· I was born a kosher and a graceful Jewish girl in Israel. Still, I was not one of them. I belonged to the other Jews—the secular ones. I had no interest in a religious life and sidestepped the radical Jews—especially those who wrapped themselves with a black capote and put on a Shtreimel, that beaver hat worn by a married Hasidic man.
· In the culture where I lived, that was enough to make him a keeper. And still, he annoyed me.
· Our high-speed exchange of personal data seemed suspicious. It made me think that Dr. Sloan was just another womanizer, rambling in town free without a leash. The truth was that he had the looks, the charm and a sense of comfort with himself to be one of those. However, I did not play prohibited games with married men who were desperate for quickies. They weren’t worth the trouble.
· The OR had its own life as if it was a separate unit from the entire hospital. The intensity of the place made it powerful. The surgical team’s high level of adrenaline let them do and say things that would not be heard or seen outside of those oversized heavy, double doors. Not everybody loved it, but I did. Again and again I was fascinated by the blade, the incision, the blood, the drama, the stress, the unknown, the crisis, the solution, the resolution and the correction—the saving and loss of life—the success and the failure. It was a place like no other.
· I realized that I was no longer just involved with a married man. I was completely in love with an unavailable man who had become an integral part of my life. I wanted to disjoin myself from him, but at the same time I wanted more of him. More than what he was willing to give.
· With time our affair became predictable. I knew when he would call and when we would meet. I quickly adopted the characteristics of a mistress, losing the flavor of a growing relationship—almost as if ours had reached its pinnacle.
· I looked straight into his eyes, but couldn’t find the right words. I hesitated whether to voice my opinion or ask more questions. I was concerned that I might add salt to his open wounds. Moreover, I didn’t want to take the chance of saying the wrong words that might push him away or delay the day in which we were to start our new life. I kept my lips sealed, waiting for him to volunteer more details.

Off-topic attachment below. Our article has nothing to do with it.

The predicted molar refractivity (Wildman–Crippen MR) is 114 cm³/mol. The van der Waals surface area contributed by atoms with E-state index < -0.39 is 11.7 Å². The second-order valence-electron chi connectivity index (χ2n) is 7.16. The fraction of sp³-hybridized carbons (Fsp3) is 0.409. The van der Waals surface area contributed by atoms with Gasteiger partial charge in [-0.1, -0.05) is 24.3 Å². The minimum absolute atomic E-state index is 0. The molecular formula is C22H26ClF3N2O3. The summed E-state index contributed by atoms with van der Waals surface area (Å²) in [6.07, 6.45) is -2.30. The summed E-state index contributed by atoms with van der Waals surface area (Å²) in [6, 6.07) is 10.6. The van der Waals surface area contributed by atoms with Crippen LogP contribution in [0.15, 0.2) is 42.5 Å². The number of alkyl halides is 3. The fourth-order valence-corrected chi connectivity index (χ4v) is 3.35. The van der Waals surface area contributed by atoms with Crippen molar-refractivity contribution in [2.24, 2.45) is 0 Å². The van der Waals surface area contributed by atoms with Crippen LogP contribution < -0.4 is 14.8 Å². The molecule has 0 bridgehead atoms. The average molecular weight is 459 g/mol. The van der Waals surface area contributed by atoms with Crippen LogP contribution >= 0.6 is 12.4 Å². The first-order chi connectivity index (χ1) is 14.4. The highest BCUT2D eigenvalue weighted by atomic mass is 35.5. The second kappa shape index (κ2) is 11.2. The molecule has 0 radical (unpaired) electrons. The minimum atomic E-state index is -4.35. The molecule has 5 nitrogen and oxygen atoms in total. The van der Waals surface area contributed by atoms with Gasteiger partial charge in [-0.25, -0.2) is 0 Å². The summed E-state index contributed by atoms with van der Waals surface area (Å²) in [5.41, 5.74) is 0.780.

· Beyond the nausea, I believed that it was time to glance through my stable of men. Possibly even turn myself into the local meat market. My married lover was shackled in his own home and I was a prisoner in a virtual relationship. I wondered, if I cast my fishing line out farther, would I reel in a bigger fish?
· Kaminski and the mission he left me to complete were no longer a priority. I put aside the trust he had in me. I would not show up at the next political event and planned on being late to the final one. I was done and ready to move on. I swore to never talk with that dirt bag again.
· In conversation with Sloan, like in the dance, we were strong-minded about our lives. By mutual agreement we didn’t stage the future and let life navigate us—we let things happen and lived our lives.
· The voices of silence echoed from each corner. Jews were busy praying to God, asking for his mercy and forgiveness. Many spent the entire day in synagogues, and most of the nation fasted. It was the one day a year when the entire country was dictated by religion. Late that evening, the stillness was interrupted.
· I wrote down the directions and got out of bed, rewinding the last hour—clothes, hair and makeup. I looked in the mirror—I was tired and needed sleep—was it the right moment to venture into the nest of my enemy?
· Everyone preached to me, fertilizing me with unsolicited advice. I felt as if the entire world danced around me in a loud, intense Indian ceremonial dance. I could hear the never-ending, constricting steps, circling around me. And all they offered was a band-aid—a temporary fix that would not last. I was weak and failed to break the heavy chains around me—people, occurrences and consequences. It was all spinning at such a fast pace, creating a fear-inspiring noose around my neck.
· The memories became tainted and my feelings were mixed. The sweet memories of impossible love were not enough for me to forgive Sloan. I wanted to kill my love for him but, like a greenhorn solider, I couldn’t pull the trigger.